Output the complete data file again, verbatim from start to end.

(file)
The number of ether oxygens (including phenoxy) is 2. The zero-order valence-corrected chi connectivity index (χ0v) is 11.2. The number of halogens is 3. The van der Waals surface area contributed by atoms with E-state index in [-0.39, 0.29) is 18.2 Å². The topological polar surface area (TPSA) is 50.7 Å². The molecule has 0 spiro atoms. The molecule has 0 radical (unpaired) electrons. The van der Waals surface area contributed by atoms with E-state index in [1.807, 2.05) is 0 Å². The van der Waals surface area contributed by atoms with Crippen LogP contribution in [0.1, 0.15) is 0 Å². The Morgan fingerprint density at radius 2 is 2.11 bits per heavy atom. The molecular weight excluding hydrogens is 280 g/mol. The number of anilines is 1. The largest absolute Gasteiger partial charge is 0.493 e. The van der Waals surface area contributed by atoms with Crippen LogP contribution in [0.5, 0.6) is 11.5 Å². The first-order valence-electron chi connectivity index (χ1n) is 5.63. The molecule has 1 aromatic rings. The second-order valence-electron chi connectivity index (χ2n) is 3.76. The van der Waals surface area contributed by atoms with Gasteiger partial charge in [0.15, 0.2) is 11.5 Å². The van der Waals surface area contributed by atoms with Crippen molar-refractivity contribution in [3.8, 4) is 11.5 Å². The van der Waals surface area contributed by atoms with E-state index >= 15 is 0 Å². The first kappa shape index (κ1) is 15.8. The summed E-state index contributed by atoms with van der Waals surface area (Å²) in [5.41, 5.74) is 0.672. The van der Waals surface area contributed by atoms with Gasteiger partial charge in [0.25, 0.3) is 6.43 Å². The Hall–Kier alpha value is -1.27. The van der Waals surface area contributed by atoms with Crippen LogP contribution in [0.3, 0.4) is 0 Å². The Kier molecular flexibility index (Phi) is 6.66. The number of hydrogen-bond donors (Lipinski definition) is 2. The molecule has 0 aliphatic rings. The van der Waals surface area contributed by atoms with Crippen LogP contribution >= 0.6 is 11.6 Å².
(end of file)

The number of ether oxygens (including phenoxy) is 2. The zero-order valence-corrected chi connectivity index (χ0v) is 11.2. The number of halogens is 3. The van der Waals surface area contributed by atoms with E-state index in [-0.39, 0.29) is 18.2 Å². The topological polar surface area (TPSA) is 50.7 Å². The molecule has 0 spiro atoms. The molecule has 0 radical (unpaired) electrons. The van der Waals surface area contributed by atoms with E-state index in [1.807, 2.05) is 0 Å². The van der Waals surface area contributed by atoms with Crippen LogP contribution in [0.1, 0.15) is 0 Å². The Morgan fingerprint density at radius 2 is 2.11 bits per heavy atom. The molecular weight excluding hydrogens is 280 g/mol. The number of anilines is 1. The largest absolute Gasteiger partial charge is 0.493 e. The van der Waals surface area contributed by atoms with Crippen LogP contribution in [0.5, 0.6) is 11.5 Å². The first-order valence-electron chi connectivity index (χ1n) is 5.63. The molecule has 1 aromatic rings. The second-order valence-electron chi connectivity index (χ2n) is 3.76. The van der Waals surface area contributed by atoms with Gasteiger partial charge in [0.15, 0.2) is 11.5 Å². The van der Waals surface area contributed by atoms with Crippen molar-refractivity contribution in [3.8, 4) is 11.5 Å². The van der Waals surface area contributed by atoms with E-state index >= 15 is 0 Å². The first kappa shape index (κ1) is 15.8. The summed E-state index contributed by atoms with van der Waals surface area (Å²) in [5.41, 5.74) is 0.672. The van der Waals surface area contributed by atoms with Gasteiger partial charge in [0.25, 0.3) is 6.43 Å². The Hall–Kier alpha value is -1.27. The van der Waals surface area contributed by atoms with Crippen LogP contribution in [0.3, 0.4) is 0 Å². The Kier molecular flexibility index (Phi) is 6.66. The number of hydrogen-bond donors (Lipinski definition) is 2. The molecule has 0 aliphatic rings. The van der Waals surface area contributed by atoms with Crippen LogP contribution >= 0.6 is 11.6 Å².